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11 ways to tame your sweet tooth

September 14, 2020. Summarized by summa-bot.

During a pandemic, it's easy to turn to comforting sugary and carb-rich treats. But it's not always a good idea. New recommendations will likely lower the amount of sugar we should consume. Here are ways to reduce sugar but still enjoy your food.

They are sugars or sweeteners that are added to foods or beverages during processing or preparation.

The average American gets about 13% of their total calories from added sugars, but new recommendations call for that average to be cut by about half, according to a recently issued report from the 2020 Dietary Guidelines Advisory Committee — a group of experts charged with providing science-based recommendations every five years.

The 2020 committee recommended a limit of no more than 6% of calories coming from added sugars, with ranges from 3% at the lowest calorie levels and up to 8% at the highest calorie levels (which vary based on age, gender, activity level and body weight).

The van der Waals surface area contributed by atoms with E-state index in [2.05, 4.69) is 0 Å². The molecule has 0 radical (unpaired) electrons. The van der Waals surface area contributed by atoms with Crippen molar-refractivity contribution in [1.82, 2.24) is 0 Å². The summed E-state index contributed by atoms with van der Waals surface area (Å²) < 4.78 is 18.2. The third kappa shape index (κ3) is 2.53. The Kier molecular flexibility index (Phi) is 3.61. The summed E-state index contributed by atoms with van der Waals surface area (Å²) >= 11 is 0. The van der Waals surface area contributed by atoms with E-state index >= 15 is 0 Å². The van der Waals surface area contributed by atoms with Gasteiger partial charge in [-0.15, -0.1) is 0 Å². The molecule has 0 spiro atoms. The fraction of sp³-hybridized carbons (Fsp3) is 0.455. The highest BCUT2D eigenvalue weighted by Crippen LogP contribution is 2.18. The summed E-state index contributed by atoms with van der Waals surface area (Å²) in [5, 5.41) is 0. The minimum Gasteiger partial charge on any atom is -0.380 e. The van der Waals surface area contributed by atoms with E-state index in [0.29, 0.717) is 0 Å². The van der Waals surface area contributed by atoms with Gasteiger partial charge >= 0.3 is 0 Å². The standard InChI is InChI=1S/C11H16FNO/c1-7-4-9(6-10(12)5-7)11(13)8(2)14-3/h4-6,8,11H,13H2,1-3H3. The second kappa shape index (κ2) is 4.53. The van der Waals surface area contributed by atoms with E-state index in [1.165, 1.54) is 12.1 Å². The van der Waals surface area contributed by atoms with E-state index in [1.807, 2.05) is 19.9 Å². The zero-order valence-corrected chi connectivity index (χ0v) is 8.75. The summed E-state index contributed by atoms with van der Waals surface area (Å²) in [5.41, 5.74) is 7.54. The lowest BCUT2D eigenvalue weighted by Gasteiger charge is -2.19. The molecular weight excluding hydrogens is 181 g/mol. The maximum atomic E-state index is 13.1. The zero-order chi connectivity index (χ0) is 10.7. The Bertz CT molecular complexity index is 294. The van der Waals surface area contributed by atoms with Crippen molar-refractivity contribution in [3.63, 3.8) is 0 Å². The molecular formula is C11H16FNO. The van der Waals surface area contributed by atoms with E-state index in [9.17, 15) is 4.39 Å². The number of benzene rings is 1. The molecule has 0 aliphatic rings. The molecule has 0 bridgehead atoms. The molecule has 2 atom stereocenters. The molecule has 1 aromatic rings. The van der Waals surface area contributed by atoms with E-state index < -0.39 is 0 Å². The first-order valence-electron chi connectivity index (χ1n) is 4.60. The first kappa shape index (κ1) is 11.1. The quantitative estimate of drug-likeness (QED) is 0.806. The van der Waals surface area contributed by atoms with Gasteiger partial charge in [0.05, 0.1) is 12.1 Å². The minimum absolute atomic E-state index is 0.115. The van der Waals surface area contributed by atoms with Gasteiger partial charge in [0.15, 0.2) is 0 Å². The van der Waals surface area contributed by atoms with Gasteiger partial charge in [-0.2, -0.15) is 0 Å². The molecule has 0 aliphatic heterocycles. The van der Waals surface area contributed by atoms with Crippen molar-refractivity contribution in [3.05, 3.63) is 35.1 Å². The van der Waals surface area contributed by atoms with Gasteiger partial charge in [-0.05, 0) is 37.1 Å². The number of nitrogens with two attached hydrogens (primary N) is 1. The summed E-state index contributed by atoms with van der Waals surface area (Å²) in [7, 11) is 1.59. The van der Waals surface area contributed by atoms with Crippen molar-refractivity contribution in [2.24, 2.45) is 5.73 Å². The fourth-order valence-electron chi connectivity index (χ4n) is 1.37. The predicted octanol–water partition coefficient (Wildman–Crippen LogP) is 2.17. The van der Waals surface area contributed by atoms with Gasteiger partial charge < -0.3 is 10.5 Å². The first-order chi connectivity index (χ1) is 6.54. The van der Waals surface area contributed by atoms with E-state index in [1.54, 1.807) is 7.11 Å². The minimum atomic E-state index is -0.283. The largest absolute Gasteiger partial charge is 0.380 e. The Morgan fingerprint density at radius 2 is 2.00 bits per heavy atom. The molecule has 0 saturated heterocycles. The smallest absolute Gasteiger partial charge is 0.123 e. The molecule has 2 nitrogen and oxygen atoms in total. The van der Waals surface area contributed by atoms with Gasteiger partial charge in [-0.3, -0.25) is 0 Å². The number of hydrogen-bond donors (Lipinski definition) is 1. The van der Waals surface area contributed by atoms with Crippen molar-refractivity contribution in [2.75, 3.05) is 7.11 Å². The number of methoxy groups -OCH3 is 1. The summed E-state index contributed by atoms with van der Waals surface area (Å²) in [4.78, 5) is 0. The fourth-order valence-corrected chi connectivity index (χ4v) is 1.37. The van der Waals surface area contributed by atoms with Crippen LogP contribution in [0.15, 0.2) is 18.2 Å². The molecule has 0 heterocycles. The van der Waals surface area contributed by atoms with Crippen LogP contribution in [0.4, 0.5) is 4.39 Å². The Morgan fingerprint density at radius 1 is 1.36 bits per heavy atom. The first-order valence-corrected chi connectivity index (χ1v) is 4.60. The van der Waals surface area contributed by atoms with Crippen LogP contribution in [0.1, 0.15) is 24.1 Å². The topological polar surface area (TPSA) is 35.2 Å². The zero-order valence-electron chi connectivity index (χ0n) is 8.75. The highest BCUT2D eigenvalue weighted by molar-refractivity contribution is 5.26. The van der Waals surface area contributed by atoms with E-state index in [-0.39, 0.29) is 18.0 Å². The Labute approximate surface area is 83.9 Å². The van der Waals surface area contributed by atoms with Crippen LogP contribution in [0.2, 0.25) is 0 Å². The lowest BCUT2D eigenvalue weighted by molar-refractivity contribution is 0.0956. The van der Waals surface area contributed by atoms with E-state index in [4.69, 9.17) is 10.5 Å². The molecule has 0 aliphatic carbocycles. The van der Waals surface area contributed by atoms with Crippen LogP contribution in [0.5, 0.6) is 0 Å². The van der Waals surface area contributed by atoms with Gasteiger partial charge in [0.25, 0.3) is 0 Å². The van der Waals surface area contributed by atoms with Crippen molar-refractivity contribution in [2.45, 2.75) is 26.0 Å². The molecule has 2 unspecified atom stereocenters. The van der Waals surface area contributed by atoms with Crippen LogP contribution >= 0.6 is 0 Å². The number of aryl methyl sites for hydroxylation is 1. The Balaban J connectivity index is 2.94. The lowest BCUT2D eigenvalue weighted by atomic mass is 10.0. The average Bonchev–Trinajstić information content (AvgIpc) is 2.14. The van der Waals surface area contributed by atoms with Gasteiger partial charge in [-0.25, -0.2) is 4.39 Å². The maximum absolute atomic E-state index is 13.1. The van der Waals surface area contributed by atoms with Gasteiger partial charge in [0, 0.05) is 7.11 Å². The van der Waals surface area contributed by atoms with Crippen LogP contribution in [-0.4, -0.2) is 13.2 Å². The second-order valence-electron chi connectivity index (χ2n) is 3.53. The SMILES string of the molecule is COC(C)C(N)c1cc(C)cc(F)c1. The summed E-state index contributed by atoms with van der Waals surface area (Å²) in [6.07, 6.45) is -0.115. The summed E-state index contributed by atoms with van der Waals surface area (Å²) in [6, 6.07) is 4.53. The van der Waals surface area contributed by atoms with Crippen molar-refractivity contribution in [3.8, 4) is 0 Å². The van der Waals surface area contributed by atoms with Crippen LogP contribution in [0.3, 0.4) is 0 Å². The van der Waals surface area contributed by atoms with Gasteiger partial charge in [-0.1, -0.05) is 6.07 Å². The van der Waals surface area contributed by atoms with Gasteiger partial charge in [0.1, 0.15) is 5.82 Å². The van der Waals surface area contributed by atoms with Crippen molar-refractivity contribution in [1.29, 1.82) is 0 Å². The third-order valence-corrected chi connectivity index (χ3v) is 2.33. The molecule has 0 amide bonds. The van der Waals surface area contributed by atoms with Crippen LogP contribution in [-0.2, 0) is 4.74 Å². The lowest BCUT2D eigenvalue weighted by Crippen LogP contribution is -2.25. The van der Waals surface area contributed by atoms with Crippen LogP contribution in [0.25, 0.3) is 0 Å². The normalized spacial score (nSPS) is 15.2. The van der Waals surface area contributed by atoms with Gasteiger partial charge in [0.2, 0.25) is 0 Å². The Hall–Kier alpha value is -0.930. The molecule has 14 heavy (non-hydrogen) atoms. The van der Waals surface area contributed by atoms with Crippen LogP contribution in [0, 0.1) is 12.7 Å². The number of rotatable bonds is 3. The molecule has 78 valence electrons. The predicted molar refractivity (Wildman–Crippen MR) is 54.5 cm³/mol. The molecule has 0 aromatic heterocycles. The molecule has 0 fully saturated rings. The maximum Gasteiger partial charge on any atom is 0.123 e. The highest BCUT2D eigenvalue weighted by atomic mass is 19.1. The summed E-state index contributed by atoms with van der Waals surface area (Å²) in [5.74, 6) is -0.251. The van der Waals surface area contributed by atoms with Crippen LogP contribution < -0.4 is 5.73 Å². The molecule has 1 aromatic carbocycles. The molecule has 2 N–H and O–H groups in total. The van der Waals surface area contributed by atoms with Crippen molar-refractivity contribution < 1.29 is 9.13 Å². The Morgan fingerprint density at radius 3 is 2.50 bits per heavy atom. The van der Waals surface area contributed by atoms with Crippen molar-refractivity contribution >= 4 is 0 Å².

The committee also recommended that children younger than age 2 should avoid any foods and beverages with added sugars.

"While it's great if you can get added sugar intake to no more than 6% of calories, depending on your current diet, the (previous) recommendation of no more than 10% of calories may be a more realistic and achievable goal to aim for first," said Denver-based registered dietitian nutritionist Kelli McGrane, who works as a dietitian for Lose It!

Five food categories — sweetened beverages, desserts and sweet snacks, coffee and tea (with their additions), candy and sugars, and breakfast cereals and bars — contribute 70% of the added sugars we consume in the United States, according to the dietary guidelines committee.

Cut back gradually and include more protein and fiber-rich foods in your diet, which will help you crave less sugar.

Consume low-sugar or no-sugar-added versions of foods.

You can sweeten these foods with natural, nutrient-rich sources of sugar like berries or diced fruit.

Added sugars are often present in foods that you might not think of as "sweet," like sauces, breads, condiments and salad dressings.

This will help you determine how much of your added sugar budget a food or beverage contains.

By January 1, 2021, all foods and beverages will be required to list added sugars on food labels.

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